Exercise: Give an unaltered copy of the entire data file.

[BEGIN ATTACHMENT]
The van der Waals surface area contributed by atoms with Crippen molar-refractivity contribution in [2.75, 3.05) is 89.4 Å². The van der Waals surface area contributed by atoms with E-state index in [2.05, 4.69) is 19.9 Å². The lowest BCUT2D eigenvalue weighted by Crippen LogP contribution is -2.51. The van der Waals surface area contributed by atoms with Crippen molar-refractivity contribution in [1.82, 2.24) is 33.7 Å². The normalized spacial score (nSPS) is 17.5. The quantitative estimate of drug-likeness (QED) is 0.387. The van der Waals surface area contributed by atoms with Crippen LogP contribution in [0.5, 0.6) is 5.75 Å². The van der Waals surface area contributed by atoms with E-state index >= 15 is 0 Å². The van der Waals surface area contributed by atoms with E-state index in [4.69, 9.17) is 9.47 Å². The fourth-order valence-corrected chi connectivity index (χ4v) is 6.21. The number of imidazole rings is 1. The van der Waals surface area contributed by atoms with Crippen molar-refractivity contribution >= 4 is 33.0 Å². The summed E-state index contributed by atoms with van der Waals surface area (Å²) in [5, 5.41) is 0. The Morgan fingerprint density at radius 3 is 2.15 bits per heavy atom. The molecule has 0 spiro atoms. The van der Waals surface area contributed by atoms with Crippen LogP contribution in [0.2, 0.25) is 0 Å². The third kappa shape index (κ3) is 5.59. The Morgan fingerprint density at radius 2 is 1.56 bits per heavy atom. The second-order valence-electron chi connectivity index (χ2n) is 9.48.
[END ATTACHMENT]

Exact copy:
The van der Waals surface area contributed by atoms with Crippen molar-refractivity contribution in [2.75, 3.05) is 89.4 Å². The van der Waals surface area contributed by atoms with E-state index in [2.05, 4.69) is 19.9 Å². The lowest BCUT2D eigenvalue weighted by Crippen LogP contribution is -2.51. The van der Waals surface area contributed by atoms with Crippen molar-refractivity contribution in [1.82, 2.24) is 33.7 Å². The normalized spacial score (nSPS) is 17.5. The quantitative estimate of drug-likeness (QED) is 0.387. The van der Waals surface area contributed by atoms with Crippen LogP contribution in [0.5, 0.6) is 5.75 Å². The van der Waals surface area contributed by atoms with E-state index >= 15 is 0 Å². The van der Waals surface area contributed by atoms with E-state index in [4.69, 9.17) is 9.47 Å². The fourth-order valence-corrected chi connectivity index (χ4v) is 6.21. The number of imidazole rings is 1. The van der Waals surface area contributed by atoms with Crippen molar-refractivity contribution >= 4 is 33.0 Å². The summed E-state index contributed by atoms with van der Waals surface area (Å²) in [5, 5.41) is 0. The Morgan fingerprint density at radius 3 is 2.15 bits per heavy atom. The molecule has 0 spiro atoms. The van der Waals surface area contributed by atoms with Crippen LogP contribution in [0.2, 0.25) is 0 Å². The third kappa shape index (κ3) is 5.59. The Morgan fingerprint density at radius 2 is 1.56 bits per heavy atom. The second-order valence-electron chi connectivity index (χ2n) is 9.48.